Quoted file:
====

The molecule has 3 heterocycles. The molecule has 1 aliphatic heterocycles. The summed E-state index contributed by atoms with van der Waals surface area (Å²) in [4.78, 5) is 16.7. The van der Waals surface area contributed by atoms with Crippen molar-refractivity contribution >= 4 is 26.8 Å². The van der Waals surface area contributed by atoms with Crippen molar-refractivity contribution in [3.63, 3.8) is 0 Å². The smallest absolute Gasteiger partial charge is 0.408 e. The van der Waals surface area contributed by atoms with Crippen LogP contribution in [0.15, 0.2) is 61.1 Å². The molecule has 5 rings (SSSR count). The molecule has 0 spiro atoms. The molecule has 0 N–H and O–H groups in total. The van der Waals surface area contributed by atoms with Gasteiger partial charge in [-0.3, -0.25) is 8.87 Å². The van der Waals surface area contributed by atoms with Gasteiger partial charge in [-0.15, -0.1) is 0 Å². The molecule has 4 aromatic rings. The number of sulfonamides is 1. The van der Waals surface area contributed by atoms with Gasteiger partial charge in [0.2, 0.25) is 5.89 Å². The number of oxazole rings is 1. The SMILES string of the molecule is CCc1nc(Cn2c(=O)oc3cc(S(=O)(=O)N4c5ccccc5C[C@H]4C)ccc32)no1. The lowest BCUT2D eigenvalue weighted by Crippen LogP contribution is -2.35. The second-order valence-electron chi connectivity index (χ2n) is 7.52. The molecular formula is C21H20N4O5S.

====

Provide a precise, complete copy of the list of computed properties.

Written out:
The molecule has 3 heterocycles. The molecule has 1 aliphatic heterocycles. The summed E-state index contributed by atoms with van der Waals surface area (Å²) in [4.78, 5) is 16.7. The van der Waals surface area contributed by atoms with Crippen molar-refractivity contribution >= 4 is 26.8 Å². The van der Waals surface area contributed by atoms with Crippen molar-refractivity contribution in [3.63, 3.8) is 0 Å². The smallest absolute Gasteiger partial charge is 0.408 e. The van der Waals surface area contributed by atoms with Crippen LogP contribution in [0.15, 0.2) is 61.1 Å². The molecule has 5 rings (SSSR count). The molecule has 0 spiro atoms. The molecule has 0 N–H and O–H groups in total. The van der Waals surface area contributed by atoms with Gasteiger partial charge in [-0.3, -0.25) is 8.87 Å². The van der Waals surface area contributed by atoms with Gasteiger partial charge in [-0.15, -0.1) is 0 Å². The molecule has 4 aromatic rings. The number of sulfonamides is 1. The van der Waals surface area contributed by atoms with Gasteiger partial charge in [0.2, 0.25) is 5.89 Å². The number of oxazole rings is 1. The SMILES string of the molecule is CCc1nc(Cn2c(=O)oc3cc(S(=O)(=O)N4c5ccccc5C[C@H]4C)ccc32)no1. The lowest BCUT2D eigenvalue weighted by Crippen LogP contribution is -2.35. The second-order valence-electron chi connectivity index (χ2n) is 7.52. The molecular formula is C21H20N4O5S.